I picked up an interesting announcement that may cause a few ripples, but one which all ICT teachers will recognise. In a nutshell, the issue centres on how schools can ensure that home computers can not only read files created at school, but also amend or modify them. The classic office suite found in many schools is based on Microsoft Office in one of its versions. Most home computers have traditionally been bundled with another Microsoft product called Works, which doesn't talk well with their Office products.
Many regions and countries have tackled this head on by insisting that the open document format is the standard. It is also cheap, as the office suites that use it are traditionally free or based on open source. They traditionally use open source. Non Microsoft products such as Open Office and Star Office, both of which are free can read Microsoft files, but Microsoft doesn't support the Open Doc format, let alone the spreadsheet and database files. The question is being asked at a high level now through a national review initiated by Becta, the government agency. The review will cut to the core of the issue, and unless there is complete transferability of file formats, or better still a standard format, their recommendation could potentially affect Microsoft's education market.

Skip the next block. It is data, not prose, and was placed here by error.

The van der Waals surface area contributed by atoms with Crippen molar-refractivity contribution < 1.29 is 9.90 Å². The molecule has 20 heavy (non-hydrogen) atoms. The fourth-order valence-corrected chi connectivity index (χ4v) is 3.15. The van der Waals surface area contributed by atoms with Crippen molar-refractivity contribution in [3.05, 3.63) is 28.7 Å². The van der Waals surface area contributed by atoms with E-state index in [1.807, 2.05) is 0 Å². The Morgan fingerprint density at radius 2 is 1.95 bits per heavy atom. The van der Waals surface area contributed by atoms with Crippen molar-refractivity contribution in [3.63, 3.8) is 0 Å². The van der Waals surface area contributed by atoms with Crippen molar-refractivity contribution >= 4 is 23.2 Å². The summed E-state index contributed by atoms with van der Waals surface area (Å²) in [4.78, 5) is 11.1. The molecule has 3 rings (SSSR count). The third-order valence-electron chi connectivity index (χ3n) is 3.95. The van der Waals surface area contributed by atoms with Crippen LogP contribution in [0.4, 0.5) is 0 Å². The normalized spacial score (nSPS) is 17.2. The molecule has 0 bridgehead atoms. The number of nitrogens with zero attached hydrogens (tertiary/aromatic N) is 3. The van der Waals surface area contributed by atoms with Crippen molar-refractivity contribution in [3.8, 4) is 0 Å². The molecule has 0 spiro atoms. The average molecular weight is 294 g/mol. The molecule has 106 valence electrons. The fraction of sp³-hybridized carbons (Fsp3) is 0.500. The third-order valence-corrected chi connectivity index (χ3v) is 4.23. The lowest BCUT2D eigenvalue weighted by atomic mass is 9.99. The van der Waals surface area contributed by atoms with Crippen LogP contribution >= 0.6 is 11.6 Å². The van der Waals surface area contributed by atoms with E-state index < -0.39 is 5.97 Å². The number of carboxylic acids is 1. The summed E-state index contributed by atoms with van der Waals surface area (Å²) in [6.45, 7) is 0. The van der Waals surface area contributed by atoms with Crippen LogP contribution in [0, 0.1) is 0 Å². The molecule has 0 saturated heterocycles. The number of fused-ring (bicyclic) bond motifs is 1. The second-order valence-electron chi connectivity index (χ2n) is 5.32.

Announced at more or less the same time, there is to also be a value for money review of Microsoft licensing to education and schools in particular. In particular it will explore how 'locked in' education is to Microsoft software.
Compatibility is a real issue, and value for money an increasingly hot topic. There is most definitely a premium to be paid for Microsoft, and the real issue is, 'does paying for Microsoft software add value?'. There is a genuine debate to be had here, and it is good to see that issues are being addressed. I do hope however that the report is written in a more balanced way than the report on open source . There are genuine reasons why Microsoft are leaders, with system integration and technical support major considerations. The new Microsoft Office Live may answer some of the home school issues as well. Open Source is on the rise though.